Thursday, March 20, 2014
The History of Deadlines
So, here's the thing. Deadline is one of those words writers use all the time. We talk about the pressures of writing under a deadline. "Can't talk/tweet/blog now - I'm under deadline!" And it's not just writers who have deadlines - pretty much any sort of professional office is going to have them for various things - before a deliverable is due, for example. (Projects also have "milestones" which are basically mini-deadlines, but eh.)
Point is, we're pretty flippant in the way that we use it, given its rather macabre beginnings.
Where does the term deadline come from? How did it come to be associated with writing in the first place?
If you start digging a bit, you discover that newspapers started using the term around the end of the Civil War. (The theory being that newspapers had to get articles out on time when the information was relevant. If you missed your "deadline," it meant that the story was dead and wouldn't be printed.)
But how did the newspapers come to use the term?
By interviewing Union prisoners of war kept at the now-infamous Andersonville Prison. (Not to say that captured Confederate soldiers had it much better in Union prison camps, but this is the one people talk about. History is written by the victors, after all.)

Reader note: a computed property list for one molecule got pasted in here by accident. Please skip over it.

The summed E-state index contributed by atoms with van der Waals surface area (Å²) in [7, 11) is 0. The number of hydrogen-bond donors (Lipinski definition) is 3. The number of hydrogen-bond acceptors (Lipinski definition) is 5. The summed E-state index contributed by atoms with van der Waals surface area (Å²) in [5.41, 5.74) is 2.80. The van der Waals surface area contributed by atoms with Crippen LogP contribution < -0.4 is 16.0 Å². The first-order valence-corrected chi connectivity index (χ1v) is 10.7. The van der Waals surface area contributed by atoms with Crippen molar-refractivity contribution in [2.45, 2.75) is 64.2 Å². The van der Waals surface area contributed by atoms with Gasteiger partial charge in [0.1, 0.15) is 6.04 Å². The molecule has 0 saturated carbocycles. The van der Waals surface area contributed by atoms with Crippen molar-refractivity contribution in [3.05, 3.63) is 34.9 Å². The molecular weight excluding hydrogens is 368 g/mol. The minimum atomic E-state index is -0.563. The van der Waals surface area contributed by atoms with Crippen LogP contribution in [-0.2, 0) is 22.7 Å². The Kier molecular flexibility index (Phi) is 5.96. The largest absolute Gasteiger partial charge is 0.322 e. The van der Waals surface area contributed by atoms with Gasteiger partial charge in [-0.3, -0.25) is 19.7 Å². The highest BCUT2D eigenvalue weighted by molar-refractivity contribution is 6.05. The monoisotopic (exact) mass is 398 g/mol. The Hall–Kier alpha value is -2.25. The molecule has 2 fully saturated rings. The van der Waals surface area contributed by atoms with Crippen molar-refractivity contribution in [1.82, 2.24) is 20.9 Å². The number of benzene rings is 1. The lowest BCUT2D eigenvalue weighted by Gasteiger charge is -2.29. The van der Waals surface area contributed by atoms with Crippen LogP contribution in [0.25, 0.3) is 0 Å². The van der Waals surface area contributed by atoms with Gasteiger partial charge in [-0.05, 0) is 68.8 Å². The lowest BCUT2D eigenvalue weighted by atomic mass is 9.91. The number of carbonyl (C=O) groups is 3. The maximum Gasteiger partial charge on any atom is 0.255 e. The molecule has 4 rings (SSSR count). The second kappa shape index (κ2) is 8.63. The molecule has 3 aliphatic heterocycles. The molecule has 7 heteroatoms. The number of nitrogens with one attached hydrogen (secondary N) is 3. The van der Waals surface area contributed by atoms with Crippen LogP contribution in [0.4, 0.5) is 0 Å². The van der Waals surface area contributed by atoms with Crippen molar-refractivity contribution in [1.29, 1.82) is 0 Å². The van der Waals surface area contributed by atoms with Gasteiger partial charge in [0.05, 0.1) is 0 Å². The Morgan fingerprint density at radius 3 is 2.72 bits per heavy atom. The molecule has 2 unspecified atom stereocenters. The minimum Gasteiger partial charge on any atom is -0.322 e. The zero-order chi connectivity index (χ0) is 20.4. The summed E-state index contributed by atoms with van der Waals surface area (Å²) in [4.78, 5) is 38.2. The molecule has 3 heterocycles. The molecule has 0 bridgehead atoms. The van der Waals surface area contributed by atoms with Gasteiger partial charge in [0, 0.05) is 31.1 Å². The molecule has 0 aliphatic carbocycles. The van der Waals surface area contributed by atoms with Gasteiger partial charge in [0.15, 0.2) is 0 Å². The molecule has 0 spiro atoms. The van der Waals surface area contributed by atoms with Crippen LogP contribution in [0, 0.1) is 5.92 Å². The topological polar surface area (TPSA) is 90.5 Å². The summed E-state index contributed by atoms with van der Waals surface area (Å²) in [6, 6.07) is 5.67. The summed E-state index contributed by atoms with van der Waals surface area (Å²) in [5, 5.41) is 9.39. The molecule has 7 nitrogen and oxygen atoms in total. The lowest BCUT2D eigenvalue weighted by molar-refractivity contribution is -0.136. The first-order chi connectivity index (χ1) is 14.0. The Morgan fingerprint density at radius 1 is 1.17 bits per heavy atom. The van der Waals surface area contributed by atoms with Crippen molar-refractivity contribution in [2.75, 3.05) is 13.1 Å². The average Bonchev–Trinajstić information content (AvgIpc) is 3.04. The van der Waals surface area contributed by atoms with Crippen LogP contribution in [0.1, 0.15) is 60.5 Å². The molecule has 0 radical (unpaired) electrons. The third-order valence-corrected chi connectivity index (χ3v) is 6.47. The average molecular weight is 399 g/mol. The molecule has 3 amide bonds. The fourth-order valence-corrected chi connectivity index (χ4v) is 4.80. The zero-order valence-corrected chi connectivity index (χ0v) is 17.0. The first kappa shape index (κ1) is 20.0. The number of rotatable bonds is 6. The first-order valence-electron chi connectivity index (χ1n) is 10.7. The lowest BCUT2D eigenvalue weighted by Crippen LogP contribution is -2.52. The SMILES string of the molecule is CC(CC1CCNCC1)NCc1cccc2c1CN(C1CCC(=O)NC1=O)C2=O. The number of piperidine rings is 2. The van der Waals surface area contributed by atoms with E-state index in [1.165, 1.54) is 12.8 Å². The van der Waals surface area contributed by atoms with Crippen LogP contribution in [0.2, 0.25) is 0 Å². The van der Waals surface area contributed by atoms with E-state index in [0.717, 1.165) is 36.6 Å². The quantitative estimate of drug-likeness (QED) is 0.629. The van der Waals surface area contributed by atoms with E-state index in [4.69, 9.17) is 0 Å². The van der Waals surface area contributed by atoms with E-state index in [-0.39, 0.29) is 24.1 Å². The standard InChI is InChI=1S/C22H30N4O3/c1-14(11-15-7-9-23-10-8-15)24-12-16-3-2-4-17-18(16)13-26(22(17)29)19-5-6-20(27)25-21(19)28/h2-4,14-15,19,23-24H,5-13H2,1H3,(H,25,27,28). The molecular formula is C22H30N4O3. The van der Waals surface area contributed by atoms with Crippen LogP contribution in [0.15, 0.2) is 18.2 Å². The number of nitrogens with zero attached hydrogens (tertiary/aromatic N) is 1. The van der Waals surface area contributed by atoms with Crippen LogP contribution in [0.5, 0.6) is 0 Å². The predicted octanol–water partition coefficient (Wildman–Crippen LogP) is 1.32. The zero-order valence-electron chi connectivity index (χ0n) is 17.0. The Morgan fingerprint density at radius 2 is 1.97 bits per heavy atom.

Anyway - for the 14 months it was open, Andersonville Prison held about 45,000 Union soldiers. Over 13,000 died in that time due to the terrible conditions.
The prison itself was built in 1864 - at 26 acres, it was only intended to house 10,000 soldiers, but at its peak held 33,000 at one time.
And by prison, I mean it was just a big open field with a stockade built around it - 20 foot log walls buried 5 feet into the ground, with guard towers every 80-100 feet.
Initially, the prisoners weren't allowed to have any shelter at all, but many of them died as a result of heat stroke and exposure and eventually they were allowed to erect little tents to block some of the elements.
Not to mention the stream that ran through it that was supposed to be used for drinking/bathing water. This might have been better if the Confederate soldiers who guarded the prison camp weren't camping upstream
So, basically you have 30,000 people crammed into a tiny area without shelter, a disease-laden source of drinking water and limited supplies of food/medicine/clothes - this led to typhoid, cholera, dysentery, scurvy and other assorted awfulness. There were two "dead barns" located at the north and south ends - where bodies were stacked up until they could be buried in mass graves later on. (About 100 people died a day, in fact, during that summer in 1864.)
The man in this picture was one of the survivors, if that helps paint the picture more accurately.
On the inside of the stockade there was a trench dug about 19 feet away from the wall. (Eventually a small wooden fence was built to make it easier to mark the barrier - you can see it in this picture to the right.)
If any prisoner crossed or even touched that barrier, they were shot dead by the guards in the towers without warning.
Hence, the "deadline."
Sort of puts a new perspective on things, doesn't it?
There is a lot more to this particular bit of history than these small number of facts, but it's a bit more complicated than this blog will allow for, so I'll end it here.